In the 1950s and 1960s tiger nuts were a popular treat for children, who would buy them by the quarter from the local sweet shop.
Now tiger nuts are making a comeback – as a so-called superfood.
Served raw or ground into flour for baking, they are not actually nuts, but tubers of a grass-like plant called the yellow nutsedge.
High in iron, potassium, magnesium and Vitamins C and E, they taste sweet, with a hint of coconut, and have a chewy texture.
Jemma Brett, spokesman for Navi Organics, said: ‘We’ve been selling tigernuts for about a year now, and are definitely noticing more interest recently, and our sales are increasing.
‘We consider them a superfood, especially with their nutrient profile almost mirroring that of human breast milk, and the fact that they are gluten-free and nut-free makes them a wonderful alternative and healthy choice.’
Tigernuts are also said to act as a mild appetite suppressant because they contain resistant starch, a type of starch which resists digestion.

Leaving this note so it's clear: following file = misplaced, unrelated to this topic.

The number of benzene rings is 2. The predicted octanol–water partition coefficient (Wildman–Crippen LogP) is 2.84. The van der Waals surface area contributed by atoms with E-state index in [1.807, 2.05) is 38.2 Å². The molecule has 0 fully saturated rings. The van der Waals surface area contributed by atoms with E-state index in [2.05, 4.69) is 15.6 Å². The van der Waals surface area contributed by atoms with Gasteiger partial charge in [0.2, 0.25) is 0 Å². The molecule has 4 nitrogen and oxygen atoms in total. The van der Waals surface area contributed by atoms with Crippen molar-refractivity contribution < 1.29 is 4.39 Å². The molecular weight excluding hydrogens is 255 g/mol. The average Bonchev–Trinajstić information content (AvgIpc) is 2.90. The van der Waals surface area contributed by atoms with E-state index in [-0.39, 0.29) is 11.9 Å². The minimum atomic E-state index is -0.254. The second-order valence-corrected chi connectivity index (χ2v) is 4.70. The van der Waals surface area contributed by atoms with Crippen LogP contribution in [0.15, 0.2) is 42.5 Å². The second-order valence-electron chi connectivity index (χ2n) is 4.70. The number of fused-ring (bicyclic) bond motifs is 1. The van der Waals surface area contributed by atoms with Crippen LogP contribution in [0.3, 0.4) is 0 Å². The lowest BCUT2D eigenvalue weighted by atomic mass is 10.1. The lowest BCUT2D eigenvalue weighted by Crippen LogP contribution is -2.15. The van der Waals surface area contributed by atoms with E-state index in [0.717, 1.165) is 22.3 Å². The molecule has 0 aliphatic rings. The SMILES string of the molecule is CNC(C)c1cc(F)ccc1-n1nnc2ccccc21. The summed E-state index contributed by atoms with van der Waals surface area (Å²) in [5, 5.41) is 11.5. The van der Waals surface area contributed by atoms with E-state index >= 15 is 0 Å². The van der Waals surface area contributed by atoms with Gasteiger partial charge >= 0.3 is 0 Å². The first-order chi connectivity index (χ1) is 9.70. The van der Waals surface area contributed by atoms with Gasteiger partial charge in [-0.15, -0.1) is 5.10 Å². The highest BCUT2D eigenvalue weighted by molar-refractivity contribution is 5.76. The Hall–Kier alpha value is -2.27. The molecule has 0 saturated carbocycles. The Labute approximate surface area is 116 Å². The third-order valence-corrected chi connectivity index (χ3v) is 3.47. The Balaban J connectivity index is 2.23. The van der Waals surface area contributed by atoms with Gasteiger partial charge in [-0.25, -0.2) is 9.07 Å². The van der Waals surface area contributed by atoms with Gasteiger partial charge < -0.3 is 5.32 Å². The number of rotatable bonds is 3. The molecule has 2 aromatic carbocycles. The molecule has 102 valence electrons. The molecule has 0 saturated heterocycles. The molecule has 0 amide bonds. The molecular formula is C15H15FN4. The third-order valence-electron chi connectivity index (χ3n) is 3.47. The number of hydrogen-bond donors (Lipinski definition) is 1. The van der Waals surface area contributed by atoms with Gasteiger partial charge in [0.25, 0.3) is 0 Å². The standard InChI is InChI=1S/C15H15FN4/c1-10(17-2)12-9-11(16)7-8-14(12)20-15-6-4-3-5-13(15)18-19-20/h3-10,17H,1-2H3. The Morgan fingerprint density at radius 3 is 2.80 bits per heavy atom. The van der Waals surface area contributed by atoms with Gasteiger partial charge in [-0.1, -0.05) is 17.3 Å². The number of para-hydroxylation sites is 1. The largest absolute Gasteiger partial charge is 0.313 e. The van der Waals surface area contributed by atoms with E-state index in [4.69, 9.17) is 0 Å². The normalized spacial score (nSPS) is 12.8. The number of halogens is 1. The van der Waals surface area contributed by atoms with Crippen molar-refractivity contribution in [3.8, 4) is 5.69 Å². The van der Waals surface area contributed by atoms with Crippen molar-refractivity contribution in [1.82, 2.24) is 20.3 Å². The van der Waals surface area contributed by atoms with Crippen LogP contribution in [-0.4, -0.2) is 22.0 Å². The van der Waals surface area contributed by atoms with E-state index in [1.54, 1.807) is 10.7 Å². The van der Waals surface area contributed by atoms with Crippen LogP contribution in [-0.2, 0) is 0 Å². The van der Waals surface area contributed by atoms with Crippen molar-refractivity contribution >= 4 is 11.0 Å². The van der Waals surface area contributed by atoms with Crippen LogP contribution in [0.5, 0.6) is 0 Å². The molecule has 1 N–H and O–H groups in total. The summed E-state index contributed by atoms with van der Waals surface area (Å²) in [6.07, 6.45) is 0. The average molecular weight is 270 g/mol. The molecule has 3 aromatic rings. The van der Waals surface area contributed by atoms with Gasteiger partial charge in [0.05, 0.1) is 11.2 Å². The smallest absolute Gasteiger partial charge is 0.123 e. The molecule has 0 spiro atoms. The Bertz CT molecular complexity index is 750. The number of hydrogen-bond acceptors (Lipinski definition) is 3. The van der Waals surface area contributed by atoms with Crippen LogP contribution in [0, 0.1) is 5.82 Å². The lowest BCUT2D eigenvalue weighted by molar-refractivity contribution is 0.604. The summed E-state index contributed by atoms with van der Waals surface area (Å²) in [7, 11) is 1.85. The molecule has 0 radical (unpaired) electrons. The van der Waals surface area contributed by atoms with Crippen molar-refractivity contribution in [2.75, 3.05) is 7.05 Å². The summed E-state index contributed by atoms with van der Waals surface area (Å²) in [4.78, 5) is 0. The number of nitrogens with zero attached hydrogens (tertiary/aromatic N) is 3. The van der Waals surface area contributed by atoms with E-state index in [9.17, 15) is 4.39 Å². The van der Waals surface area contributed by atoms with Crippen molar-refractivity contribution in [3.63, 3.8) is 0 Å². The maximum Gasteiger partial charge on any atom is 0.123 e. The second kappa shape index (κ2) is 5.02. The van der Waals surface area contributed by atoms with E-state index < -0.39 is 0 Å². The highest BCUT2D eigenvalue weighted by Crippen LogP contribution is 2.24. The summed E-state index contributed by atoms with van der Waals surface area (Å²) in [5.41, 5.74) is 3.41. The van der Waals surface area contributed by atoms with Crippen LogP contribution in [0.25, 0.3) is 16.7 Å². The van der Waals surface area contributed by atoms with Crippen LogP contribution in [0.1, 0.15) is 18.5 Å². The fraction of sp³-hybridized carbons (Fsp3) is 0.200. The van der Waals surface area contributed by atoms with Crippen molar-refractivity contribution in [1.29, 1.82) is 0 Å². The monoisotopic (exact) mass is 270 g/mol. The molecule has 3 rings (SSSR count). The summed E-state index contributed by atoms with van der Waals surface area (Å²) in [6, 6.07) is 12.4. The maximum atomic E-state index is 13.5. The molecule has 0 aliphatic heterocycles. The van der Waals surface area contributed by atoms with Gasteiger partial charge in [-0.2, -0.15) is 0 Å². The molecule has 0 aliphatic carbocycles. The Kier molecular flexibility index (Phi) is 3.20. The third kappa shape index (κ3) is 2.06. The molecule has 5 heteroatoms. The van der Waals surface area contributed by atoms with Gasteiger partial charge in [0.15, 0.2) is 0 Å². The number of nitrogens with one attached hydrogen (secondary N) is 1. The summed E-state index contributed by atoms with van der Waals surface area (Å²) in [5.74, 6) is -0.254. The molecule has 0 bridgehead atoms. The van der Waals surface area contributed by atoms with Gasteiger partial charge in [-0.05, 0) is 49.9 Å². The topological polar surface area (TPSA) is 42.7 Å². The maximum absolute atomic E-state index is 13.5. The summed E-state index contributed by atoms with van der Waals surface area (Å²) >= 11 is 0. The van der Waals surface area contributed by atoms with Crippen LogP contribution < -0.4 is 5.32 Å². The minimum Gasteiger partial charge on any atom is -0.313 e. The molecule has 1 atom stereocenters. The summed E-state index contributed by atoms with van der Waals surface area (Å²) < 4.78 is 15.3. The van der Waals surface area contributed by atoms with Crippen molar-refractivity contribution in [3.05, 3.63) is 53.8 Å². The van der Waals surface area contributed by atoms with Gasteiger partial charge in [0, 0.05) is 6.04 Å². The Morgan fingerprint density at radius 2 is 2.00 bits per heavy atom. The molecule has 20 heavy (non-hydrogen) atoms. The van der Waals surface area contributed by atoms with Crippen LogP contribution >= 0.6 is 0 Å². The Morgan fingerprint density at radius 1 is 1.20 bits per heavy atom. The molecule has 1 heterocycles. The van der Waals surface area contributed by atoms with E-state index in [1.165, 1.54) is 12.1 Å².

This helps keep us feeling fuller for longer, and also reduces the amount of calories we absorb from the food.
‘Resistant starch is also a prebiotic, which helps our bodies to naturally develop probiotic (friendly) bacteria ensuring a strong immune system,’ said Ludovica Vigliardi Paravia, spokesman for Organic Gemini, which will launch tigernuts in the UK this September after their success in the U.S.
‘The flour can be used in most baking and smoothie recipes, adding a sweet and nutty flavour, and is gluten-free, nut-free and dairy-free. You can use it for cookies, brownies, cakes – even pizza dough.’
Tigernuts can rightly be regarded as the world’s first superfood, as they were what our ancient ancestors’ used to eat, in Africa.
In fact, they made up 80 per cent of the diet of ‘Nutcracker Man’, who lived two million years ago, according to research published by Oxford University.
And their popularity today is being fuelled by followers of the fashionable Paleo, or caveman, diet.
In Spain, where tigernuts are known as ‘chufa’ and are grown in the Valencia region, they are used to make the popular drink, Horchata.
Fishermen also use them as bait, particularly for carp.
Culled from Dailymail, UK